Rainwater Harvesting

Green House

Rainwater harvesting is capturing, storing and reusing rainwater.

In many parts of the world, rainwater harvesting is one of the prime sources of clean water. Here in the UK, domestic harvesting of rainwater has traditionally been used for providing water for gardening. However, there is a lot of other uses for harvesting rainwater in and around the home.

Why rainwater harvesting?

World wide, water is increasingly becoming a scarce resource. A combination of climate change and poor management is leading to shortages in many countries - including here in the UK.

In London alone, leaks from aging mains are wasting enough water to fill 300 Olympic swimming pools every single day. Many major cities use more water than can now be replenished from natural sources.

Meanwhile, Africa and Southern Europe are becoming drier as a result of global warming and in North America and Northern Europe, the glaciers that provide a significant amount of fresh water are shrinking.

Over the next few years, it is likely that more hosepipe bans will be put in place and water prices will continue to rise as our own supplies struggle to cope with demand.

Against this backdrop, harvesting rainwater can help reduce our own personal usage and reliance on mains water, saving money and helping the environment at the same time.

How do rainwater harvesting systems work?

There are many types of rainwater harvesting systems. The most common are rooftop and runoff rainwater systems.

Harvesting rooftop rainwater is typically the most economical system and the most common system used for homes. Rainwater is collected from the roof and captured in a large storage tank often underground.

Runoff rainwater systems capture rain from a mountain or hillside, capturing the rainwater in a reservoir. Whilst some houses are able to take advantage of a runoff system, these systems are typically used where much larger volumes need to be captured providing water for a village or small town, for instance.

Once the rainwater has been captured, it can then be used as is, for watering the garden or filling a garden pond; or it can be filtered and used inside the house as a secondary water supply.

What is rainwater used for?

Large scale rainwater harvesting systems are often used as the main supply of water. In New Zealand, for instance, many small villages rely entirely on harvesting rainwater for all their water requirements.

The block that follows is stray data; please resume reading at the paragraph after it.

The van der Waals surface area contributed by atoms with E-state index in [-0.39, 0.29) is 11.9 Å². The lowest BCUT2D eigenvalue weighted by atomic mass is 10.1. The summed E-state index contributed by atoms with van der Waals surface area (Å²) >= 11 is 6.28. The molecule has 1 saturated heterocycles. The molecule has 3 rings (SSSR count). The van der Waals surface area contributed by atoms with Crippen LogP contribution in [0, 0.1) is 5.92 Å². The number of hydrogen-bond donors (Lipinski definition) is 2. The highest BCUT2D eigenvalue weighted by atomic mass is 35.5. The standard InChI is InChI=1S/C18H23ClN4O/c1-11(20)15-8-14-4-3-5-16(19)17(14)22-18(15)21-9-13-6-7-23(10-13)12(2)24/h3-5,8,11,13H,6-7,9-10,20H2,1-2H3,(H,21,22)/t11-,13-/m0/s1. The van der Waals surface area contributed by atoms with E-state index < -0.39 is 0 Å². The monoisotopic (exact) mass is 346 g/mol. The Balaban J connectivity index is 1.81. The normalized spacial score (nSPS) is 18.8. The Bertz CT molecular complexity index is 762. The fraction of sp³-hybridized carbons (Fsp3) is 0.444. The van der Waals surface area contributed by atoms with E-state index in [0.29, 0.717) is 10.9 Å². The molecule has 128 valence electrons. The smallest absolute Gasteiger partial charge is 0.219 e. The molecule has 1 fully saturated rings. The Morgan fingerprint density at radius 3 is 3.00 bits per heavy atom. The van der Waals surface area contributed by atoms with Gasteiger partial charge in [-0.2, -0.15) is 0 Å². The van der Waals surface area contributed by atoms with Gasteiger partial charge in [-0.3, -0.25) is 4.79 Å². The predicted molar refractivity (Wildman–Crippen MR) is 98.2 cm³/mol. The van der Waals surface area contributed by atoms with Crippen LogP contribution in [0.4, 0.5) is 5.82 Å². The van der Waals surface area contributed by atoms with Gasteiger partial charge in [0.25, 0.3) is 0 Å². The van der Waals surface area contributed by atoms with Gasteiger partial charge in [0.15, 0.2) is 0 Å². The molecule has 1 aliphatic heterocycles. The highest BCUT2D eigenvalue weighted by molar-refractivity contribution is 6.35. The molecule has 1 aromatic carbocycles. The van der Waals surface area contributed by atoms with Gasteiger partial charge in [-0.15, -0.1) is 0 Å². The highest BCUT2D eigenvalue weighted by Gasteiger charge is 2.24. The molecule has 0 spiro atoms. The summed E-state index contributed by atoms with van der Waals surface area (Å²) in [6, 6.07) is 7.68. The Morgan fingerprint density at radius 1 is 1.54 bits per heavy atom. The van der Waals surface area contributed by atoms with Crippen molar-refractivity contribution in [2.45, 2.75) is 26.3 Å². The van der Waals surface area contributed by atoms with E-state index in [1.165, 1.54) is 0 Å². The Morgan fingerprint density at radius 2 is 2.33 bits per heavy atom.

Most household rainwater harvesting systems do not use the rainwater for drinking water. Instead, a secondary water system is installed in the house and the rainwater is used for washing or flushing the toilets.

It has been calculated that around 1% of water treated in the UK ends up being drunk. The remainder is used for washing, flushing toilets or is wasted through leakage. Harvesting rainwater for these purposes can save a considerable amount of mains supplied water and in many cases can offer a significant cost saving.

What rainwater harvesting systems are available?

First of all, you need to decide what you want to use rainwater for.

Using rainwater outside

The most common use for harvesting rainwater is for an outside water supply. Watering the garden, washing the car, cleaning the patio, topping up the pond, cleaning muddy boots and hands can all be done using rainwater with minimal filtering of the rainwater first.

The most basic harvesting system is a traditional garden water butt, attached to a down pipe connected to your household guttering. Prices start from around £25 for a 100 litre water butt, which will give you a basic harvesting system for capturing rainwater which can then be used for replenishing pond water levels and watering the garden using basic irrigation methods or in conjunction with a watering can.

A simple upgrade to a water butt is the addition of a simple harvesting rainwater pump and filter. This creates a pressurised system that can then be used in conjunction with a hosepipe: great for watering the garden or washing the car using a hosepipe. These rainwater pumps and filters start from around £40.

Such a system will enable a homeowner to avoid hosepipe bans - which are likely to become more common and more stringent in the years to come.

Using rainwater in the house

Rainwater can be used in the house to supply washing machines and toilets - and even showers and baths if you want. The rainwater is filtered and siphoned in order to clean it making it ideal as a source of non-drinking water.

A large rainwater tank is installed next to the house, either above or below ground and typically capable of holding between 1,600 and 7,000 litres of rainwater. This rainwater is filtered and pumped into a header tank in the loft of your home where it is distributed into a household non-drinking supply.

Some modifications will be required to your internal plumbing in order to separate the rainwater supply from your fresh water supply.

These systems include automatic switchover so that the system can switch from rainwater to mains water if there is insufficient rainwater in the system and the tank runs dry.

Are rainwater harvesting systems the same as water recovery systems?

No, although water recovery systems are often used in conjunction with rainwater harvesting systems.

Water recovery systems recover the waste water known as 'grey water' that we use in our homes and use it for a second time. Typically this means water used from washing machines, baths and showers is filtered and then used to flush the toilets.

Whilst efficient, water recovery systems can be difficult to install in an existing house. They are worth considering in a new build where all the necessary plumbing can easily be installed at comparatively low cost.

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